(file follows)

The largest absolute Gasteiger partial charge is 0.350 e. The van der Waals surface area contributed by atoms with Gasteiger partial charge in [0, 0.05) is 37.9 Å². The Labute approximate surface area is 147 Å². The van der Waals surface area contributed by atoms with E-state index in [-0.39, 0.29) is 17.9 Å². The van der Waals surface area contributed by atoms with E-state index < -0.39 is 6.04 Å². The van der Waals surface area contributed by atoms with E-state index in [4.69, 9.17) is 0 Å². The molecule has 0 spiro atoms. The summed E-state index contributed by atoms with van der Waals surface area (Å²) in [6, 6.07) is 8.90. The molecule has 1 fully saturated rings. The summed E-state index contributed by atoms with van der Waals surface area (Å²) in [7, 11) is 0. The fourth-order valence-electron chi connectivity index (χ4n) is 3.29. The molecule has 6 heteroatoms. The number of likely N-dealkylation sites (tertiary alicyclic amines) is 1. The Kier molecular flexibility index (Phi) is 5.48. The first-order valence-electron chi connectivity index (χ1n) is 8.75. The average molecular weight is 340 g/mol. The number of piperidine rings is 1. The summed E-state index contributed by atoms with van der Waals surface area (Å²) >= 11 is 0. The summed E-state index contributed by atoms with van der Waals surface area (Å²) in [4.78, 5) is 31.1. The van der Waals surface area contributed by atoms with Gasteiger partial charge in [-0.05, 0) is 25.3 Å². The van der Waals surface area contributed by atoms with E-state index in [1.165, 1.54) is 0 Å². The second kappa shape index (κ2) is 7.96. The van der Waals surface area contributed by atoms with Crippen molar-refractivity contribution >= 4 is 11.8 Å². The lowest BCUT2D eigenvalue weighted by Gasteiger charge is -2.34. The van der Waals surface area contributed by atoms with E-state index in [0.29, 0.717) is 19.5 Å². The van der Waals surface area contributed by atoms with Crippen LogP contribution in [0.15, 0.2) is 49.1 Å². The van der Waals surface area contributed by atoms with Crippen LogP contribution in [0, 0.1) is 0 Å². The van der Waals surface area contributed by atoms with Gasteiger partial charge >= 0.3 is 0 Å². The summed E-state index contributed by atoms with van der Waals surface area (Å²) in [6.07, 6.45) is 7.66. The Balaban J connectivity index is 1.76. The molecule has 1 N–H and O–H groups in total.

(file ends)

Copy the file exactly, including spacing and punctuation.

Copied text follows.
The largest absolute Gasteiger partial charge is 0.350 e. The van der Waals surface area contributed by atoms with Gasteiger partial charge in [0, 0.05) is 37.9 Å². The Labute approximate surface area is 147 Å². The van der Waals surface area contributed by atoms with E-state index in [-0.39, 0.29) is 17.9 Å². The van der Waals surface area contributed by atoms with E-state index < -0.39 is 6.04 Å². The van der Waals surface area contributed by atoms with E-state index in [4.69, 9.17) is 0 Å². The molecule has 0 spiro atoms. The summed E-state index contributed by atoms with van der Waals surface area (Å²) in [6, 6.07) is 8.90. The molecule has 1 fully saturated rings. The summed E-state index contributed by atoms with van der Waals surface area (Å²) in [7, 11) is 0. The fourth-order valence-electron chi connectivity index (χ4n) is 3.29. The molecule has 6 heteroatoms. The number of likely N-dealkylation sites (tertiary alicyclic amines) is 1. The Kier molecular flexibility index (Phi) is 5.48. The first-order valence-electron chi connectivity index (χ1n) is 8.75. The average molecular weight is 340 g/mol. The number of piperidine rings is 1. The summed E-state index contributed by atoms with van der Waals surface area (Å²) >= 11 is 0. The summed E-state index contributed by atoms with van der Waals surface area (Å²) in [4.78, 5) is 31.1. The van der Waals surface area contributed by atoms with Gasteiger partial charge in [-0.05, 0) is 25.3 Å². The van der Waals surface area contributed by atoms with E-state index in [1.165, 1.54) is 0 Å². The second kappa shape index (κ2) is 7.96. The van der Waals surface area contributed by atoms with Crippen molar-refractivity contribution >= 4 is 11.8 Å². The lowest BCUT2D eigenvalue weighted by Gasteiger charge is -2.34. The van der Waals surface area contributed by atoms with E-state index in [0.29, 0.717) is 19.5 Å². The van der Waals surface area contributed by atoms with Crippen LogP contribution in [0.15, 0.2) is 49.1 Å². The van der Waals surface area contributed by atoms with Crippen LogP contribution in [0, 0.1) is 0 Å². The van der Waals surface area contributed by atoms with Gasteiger partial charge >= 0.3 is 0 Å². The summed E-state index contributed by atoms with van der Waals surface area (Å²) in [6.07, 6.45) is 7.66. The Balaban J connectivity index is 1.76. The molecule has 1 N–H and O–H groups in total.